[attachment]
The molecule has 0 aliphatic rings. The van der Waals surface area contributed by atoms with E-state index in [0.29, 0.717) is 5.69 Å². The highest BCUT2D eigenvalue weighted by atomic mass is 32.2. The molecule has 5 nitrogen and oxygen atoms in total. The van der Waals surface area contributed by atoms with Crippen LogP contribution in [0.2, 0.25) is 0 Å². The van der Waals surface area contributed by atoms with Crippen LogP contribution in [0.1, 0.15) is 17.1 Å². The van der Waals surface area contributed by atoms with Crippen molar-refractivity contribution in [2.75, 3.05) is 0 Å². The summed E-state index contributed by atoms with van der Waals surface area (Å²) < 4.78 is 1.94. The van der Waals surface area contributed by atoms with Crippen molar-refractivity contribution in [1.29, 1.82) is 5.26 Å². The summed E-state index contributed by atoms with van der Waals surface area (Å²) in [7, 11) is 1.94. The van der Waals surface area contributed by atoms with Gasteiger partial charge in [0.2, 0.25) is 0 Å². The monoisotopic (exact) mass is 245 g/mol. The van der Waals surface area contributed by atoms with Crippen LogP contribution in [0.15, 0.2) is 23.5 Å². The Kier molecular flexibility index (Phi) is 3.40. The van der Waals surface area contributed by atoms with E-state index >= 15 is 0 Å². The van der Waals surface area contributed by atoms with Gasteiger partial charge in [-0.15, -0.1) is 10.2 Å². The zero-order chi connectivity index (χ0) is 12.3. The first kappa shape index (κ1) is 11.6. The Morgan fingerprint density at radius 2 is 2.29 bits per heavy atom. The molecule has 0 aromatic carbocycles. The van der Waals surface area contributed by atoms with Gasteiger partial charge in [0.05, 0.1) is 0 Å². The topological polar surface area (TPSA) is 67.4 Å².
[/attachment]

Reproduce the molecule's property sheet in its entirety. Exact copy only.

The molecule has 0 aliphatic rings. The van der Waals surface area contributed by atoms with E-state index in [0.29, 0.717) is 5.69 Å². The highest BCUT2D eigenvalue weighted by atomic mass is 32.2. The molecule has 5 nitrogen and oxygen atoms in total. The van der Waals surface area contributed by atoms with Crippen LogP contribution in [0.2, 0.25) is 0 Å². The van der Waals surface area contributed by atoms with Crippen LogP contribution in [0.1, 0.15) is 17.1 Å². The van der Waals surface area contributed by atoms with Crippen molar-refractivity contribution in [2.75, 3.05) is 0 Å². The summed E-state index contributed by atoms with van der Waals surface area (Å²) < 4.78 is 1.94. The van der Waals surface area contributed by atoms with Crippen molar-refractivity contribution in [1.29, 1.82) is 5.26 Å². The summed E-state index contributed by atoms with van der Waals surface area (Å²) in [7, 11) is 1.94. The van der Waals surface area contributed by atoms with Gasteiger partial charge in [0.2, 0.25) is 0 Å². The monoisotopic (exact) mass is 245 g/mol. The van der Waals surface area contributed by atoms with Crippen LogP contribution in [0.15, 0.2) is 23.5 Å². The Kier molecular flexibility index (Phi) is 3.40. The van der Waals surface area contributed by atoms with E-state index >= 15 is 0 Å². The van der Waals surface area contributed by atoms with Gasteiger partial charge in [-0.15, -0.1) is 10.2 Å². The zero-order chi connectivity index (χ0) is 12.3. The first kappa shape index (κ1) is 11.6. The Morgan fingerprint density at radius 2 is 2.29 bits per heavy atom. The molecule has 0 aromatic carbocycles. The van der Waals surface area contributed by atoms with Gasteiger partial charge in [0.05, 0.1) is 0 Å². The topological polar surface area (TPSA) is 67.4 Å².